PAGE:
Camden planners prepare to make recommendation on whether to allow high-end alcohol rehab center

Posted Nov. 20, 2013, at 6:53 p.m.
Last modified Nov. 21, 2013, at 2:17 p.m.

CAMDEN, Maine — The town’s planning board heard dramatically different views Wednesday night on an amendment to the town’s zoning laws that could pave the way for a high-end alcohol rehabilitation center.

About 100 people turned out at the Camden Opera House for a public hearing. The session was extending past the three-hour mark.

The planning board is tentatively scheduled to vote Dec. 12 on whether to recommend the zone change to the Camden Select Board. The planners first met on the issue in late July.

Numerous neighbors to the proposed project voiced opposition to the zone change, saying it would add traffic to the residential area.

There were also a considerable number of people speaking out for the project, saying that the town needed an economic boost from year-round jobs.

Fox Hill Real Estate LLC filed a request with the town in July for an amendment to the town’s zoning ordinance to allow the Fox Hill property at 235 Bay View St. to be used for the clinic. Fox Hill would lease the property to MacLean Hospital, the largest psychiatric affiliate of Harvard Medical School. MacLean would then operate a 12-bed inpatient alcohol rehab center where patients would spend a month on treatment.

Attorney Paul Gibbons, who represents Fox Hill Estate, said that the proposal is simply to allow a rehabilitation center to be what is known as a special exception in the coastal residential zone. The town’s zoning law already allows golf courses, day care centers and nursing schools in this neighborhood, he said.

The rehab center would generate less vehicle traffic than those other uses, Gibbons said.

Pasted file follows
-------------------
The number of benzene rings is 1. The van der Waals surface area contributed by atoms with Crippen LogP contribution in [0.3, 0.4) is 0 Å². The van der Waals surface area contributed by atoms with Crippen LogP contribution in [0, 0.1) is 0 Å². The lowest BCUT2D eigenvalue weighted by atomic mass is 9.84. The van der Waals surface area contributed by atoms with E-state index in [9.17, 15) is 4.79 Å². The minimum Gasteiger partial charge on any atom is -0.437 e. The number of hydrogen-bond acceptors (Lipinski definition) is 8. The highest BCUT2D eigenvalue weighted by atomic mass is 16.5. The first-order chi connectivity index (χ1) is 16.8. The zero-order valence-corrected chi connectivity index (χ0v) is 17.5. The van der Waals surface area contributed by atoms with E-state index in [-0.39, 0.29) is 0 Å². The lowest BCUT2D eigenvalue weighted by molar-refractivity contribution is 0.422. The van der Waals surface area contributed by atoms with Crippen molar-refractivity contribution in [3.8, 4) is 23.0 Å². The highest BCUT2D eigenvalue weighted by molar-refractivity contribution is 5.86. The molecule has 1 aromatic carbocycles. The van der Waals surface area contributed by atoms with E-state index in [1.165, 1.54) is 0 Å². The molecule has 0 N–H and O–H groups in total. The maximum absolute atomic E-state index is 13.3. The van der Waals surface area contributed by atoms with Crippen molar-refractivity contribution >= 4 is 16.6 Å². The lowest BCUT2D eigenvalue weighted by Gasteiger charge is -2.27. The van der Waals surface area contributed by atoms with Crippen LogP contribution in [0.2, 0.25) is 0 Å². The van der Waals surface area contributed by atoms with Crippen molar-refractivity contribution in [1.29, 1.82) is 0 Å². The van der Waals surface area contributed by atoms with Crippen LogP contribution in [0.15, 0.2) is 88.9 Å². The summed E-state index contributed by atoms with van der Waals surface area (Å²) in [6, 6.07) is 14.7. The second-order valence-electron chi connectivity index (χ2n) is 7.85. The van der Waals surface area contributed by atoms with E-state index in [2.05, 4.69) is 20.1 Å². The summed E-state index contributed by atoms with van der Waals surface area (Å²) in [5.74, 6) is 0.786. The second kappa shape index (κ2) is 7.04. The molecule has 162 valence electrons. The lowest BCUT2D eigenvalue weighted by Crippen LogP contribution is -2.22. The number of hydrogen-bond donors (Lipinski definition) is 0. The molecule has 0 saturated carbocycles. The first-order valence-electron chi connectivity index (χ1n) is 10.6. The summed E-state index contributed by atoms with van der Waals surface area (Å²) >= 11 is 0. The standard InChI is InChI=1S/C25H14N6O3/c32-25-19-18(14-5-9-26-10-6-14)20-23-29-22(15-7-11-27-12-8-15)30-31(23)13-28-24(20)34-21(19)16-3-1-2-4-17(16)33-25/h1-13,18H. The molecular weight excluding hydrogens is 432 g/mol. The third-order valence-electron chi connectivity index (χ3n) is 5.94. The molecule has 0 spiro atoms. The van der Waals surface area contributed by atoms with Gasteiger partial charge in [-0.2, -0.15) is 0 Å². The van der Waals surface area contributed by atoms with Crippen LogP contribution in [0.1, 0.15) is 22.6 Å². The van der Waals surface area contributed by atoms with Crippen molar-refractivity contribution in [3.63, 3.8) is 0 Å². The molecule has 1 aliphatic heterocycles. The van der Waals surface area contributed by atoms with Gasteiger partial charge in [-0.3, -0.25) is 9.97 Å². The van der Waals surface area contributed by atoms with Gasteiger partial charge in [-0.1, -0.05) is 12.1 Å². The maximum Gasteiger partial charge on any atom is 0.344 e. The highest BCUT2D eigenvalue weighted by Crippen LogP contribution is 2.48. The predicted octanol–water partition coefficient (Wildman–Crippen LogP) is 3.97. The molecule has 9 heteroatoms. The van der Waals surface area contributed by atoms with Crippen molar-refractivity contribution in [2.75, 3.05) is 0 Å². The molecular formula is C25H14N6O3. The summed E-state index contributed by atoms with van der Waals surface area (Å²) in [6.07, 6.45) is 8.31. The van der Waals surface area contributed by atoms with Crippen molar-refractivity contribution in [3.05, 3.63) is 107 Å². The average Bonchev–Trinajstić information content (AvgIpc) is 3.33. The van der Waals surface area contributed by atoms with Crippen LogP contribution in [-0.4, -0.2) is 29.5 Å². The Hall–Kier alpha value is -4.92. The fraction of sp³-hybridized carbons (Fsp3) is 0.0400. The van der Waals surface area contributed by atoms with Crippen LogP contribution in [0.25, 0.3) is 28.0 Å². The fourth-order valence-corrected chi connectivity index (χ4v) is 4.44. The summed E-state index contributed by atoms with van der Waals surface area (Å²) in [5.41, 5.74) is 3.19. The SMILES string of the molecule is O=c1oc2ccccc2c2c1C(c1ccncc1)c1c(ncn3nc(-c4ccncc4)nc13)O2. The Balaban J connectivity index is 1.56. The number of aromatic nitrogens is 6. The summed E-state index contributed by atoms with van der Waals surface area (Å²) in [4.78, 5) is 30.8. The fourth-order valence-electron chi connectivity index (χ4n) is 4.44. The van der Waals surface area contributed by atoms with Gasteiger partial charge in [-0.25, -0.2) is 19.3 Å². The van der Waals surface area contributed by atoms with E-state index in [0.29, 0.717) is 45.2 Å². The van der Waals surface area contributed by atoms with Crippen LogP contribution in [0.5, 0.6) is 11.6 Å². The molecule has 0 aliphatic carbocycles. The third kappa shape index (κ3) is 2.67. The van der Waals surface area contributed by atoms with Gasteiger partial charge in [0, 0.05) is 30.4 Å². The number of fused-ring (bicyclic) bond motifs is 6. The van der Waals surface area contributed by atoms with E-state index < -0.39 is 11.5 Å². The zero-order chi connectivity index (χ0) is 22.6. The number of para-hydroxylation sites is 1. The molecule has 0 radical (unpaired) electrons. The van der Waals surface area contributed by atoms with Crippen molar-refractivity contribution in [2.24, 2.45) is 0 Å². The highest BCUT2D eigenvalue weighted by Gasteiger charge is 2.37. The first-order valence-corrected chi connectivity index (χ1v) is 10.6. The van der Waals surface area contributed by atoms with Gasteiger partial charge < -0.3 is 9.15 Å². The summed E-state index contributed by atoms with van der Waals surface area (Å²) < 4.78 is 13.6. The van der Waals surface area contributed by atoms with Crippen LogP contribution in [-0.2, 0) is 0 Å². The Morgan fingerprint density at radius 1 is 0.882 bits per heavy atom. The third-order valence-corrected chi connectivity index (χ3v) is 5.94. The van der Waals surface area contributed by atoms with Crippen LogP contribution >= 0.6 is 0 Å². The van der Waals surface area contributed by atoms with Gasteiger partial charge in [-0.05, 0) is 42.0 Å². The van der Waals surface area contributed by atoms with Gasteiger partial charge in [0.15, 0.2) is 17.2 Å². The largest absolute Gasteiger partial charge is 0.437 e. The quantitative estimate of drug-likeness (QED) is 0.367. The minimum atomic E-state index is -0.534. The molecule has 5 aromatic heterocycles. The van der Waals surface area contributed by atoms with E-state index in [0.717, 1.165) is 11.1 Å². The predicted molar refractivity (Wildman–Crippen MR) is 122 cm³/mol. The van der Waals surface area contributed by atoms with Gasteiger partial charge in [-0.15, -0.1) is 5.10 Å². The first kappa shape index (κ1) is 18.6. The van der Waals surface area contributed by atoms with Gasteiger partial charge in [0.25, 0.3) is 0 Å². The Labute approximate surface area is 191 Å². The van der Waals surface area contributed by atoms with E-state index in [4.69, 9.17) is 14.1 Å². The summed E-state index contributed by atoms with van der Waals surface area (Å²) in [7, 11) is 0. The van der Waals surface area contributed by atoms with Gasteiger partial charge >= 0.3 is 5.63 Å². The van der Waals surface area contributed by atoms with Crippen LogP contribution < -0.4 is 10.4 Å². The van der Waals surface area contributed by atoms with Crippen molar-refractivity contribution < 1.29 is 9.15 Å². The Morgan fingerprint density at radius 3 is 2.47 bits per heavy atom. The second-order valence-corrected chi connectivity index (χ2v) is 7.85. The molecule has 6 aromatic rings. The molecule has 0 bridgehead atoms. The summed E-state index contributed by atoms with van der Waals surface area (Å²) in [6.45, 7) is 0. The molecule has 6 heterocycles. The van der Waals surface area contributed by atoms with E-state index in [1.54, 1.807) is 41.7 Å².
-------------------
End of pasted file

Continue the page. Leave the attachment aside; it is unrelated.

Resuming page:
The proposed center would boost the town’s year-round economy, Gibbons said. Camden has considerable seasonal homes and is in need of year-round employment that this project would provide, he said.

The center is projected to employ 30 people.

Lucinda Ziesing said she was one of the largest landowners adjacent to the Fox Hill property and expressed support for the zone change. She said it would add economic vitality to the community.

Des Fitzgerald, also a neighbor, said that the proposed change was an appropriate one to consider and that the matter should be put before voters to decide.

“Opponents are sounding like that if this approved, we would suddenly wake up the next morning and find pig farms, driving ranges and miniature golf courses at our door. That doesn’t pass the straight-face test,” Fitzgerald said.

Attorney Rendle Jones, who represents neighbors opposed to the project, said, however, that the change would go against the town’s comprehensive plan. He said a legal challenge could result if the change was to go forward.

For the change to take effect, the proposal would have to go before voters for approval.

Jones said proponents of the zone change are creating an illusion that neighbors would be protected. He said this would serve the wealthy Fox Hill investors at the expense of neighbors.

Resident Parker Laite Sr. urged planners to oppose the change.

“This is spot zoning that would change the character of Camden forever,” Laite said.

Dr. Robert Merrill, who works at Pen Bay Medical Center and lives in Camden, said he too opposed the zone change, saying it smacked of spot zoning.

“They are trying to trade in on Camden’s good name,” Merrill said, which he maintained would help the enterprise at the expense of the town.

Julie Cawley, who along with her husband, former MBNA Chief Executive Officer Charles Cawley, owned Fox Hill as a single-family residence until they sold it in 2009, said she was astonished that a group of 24 investors would seek to change the residential zone for their own benefit.

Fox Hill consists of a 16,000-square-foot home on nearly 14 acres. The house was built in 1903.

Former Camden Select Board member Deb Dodge said that arguments by proponents that without this project the 110-year-old Fox Hill estate could be at risk of being torn down was simply scare tactics. She urged planners to reject the change.

Resident Dana Strout, who lives on the other end of Camden from Fox Hill, said he still objects to the change. If the Fox Hill property’s zoning is changed, he asked if a lot next to his home, near the Snow Bowl, could be changed.

CORRECTION:

An earlier version of this story reported the overwhelming majority of people who spoke were neighbors who opposed the zone change. However, this was during the first 90 minutes. After, numerous people spoke out in support of the zone change.

Similar articles:

ADVERTISEMENT | Grow your business
The Forecaster
ADVERTISEMENT | Grow your business